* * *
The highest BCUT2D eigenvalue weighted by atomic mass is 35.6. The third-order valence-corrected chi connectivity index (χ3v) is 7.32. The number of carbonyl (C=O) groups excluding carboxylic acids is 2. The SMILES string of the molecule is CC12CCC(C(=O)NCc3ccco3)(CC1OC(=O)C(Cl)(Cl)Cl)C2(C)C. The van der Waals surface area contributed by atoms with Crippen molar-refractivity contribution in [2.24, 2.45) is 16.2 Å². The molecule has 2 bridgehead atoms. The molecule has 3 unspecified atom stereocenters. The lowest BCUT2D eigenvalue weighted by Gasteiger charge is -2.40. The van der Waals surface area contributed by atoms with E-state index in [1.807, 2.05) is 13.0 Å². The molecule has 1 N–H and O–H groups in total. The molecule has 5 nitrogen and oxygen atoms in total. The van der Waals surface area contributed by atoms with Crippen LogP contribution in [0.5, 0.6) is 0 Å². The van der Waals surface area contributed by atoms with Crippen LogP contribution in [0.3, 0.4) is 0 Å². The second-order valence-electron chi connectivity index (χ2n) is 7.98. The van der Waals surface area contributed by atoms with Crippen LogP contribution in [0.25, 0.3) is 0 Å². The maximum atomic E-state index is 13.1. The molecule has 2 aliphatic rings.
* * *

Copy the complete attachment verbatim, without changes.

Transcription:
The highest BCUT2D eigenvalue weighted by atomic mass is 35.6. The third-order valence-corrected chi connectivity index (χ3v) is 7.32. The number of carbonyl (C=O) groups excluding carboxylic acids is 2. The SMILES string of the molecule is CC12CCC(C(=O)NCc3ccco3)(CC1OC(=O)C(Cl)(Cl)Cl)C2(C)C. The van der Waals surface area contributed by atoms with Crippen molar-refractivity contribution in [2.24, 2.45) is 16.2 Å². The molecule has 2 bridgehead atoms. The molecule has 3 unspecified atom stereocenters. The lowest BCUT2D eigenvalue weighted by Gasteiger charge is -2.40. The van der Waals surface area contributed by atoms with E-state index in [1.807, 2.05) is 13.0 Å². The molecule has 1 N–H and O–H groups in total. The molecule has 5 nitrogen and oxygen atoms in total. The van der Waals surface area contributed by atoms with Crippen LogP contribution in [0.5, 0.6) is 0 Å². The van der Waals surface area contributed by atoms with Crippen LogP contribution in [0.3, 0.4) is 0 Å². The second-order valence-electron chi connectivity index (χ2n) is 7.98. The van der Waals surface area contributed by atoms with Crippen LogP contribution in [0.25, 0.3) is 0 Å². The maximum atomic E-state index is 13.1. The molecule has 2 aliphatic rings.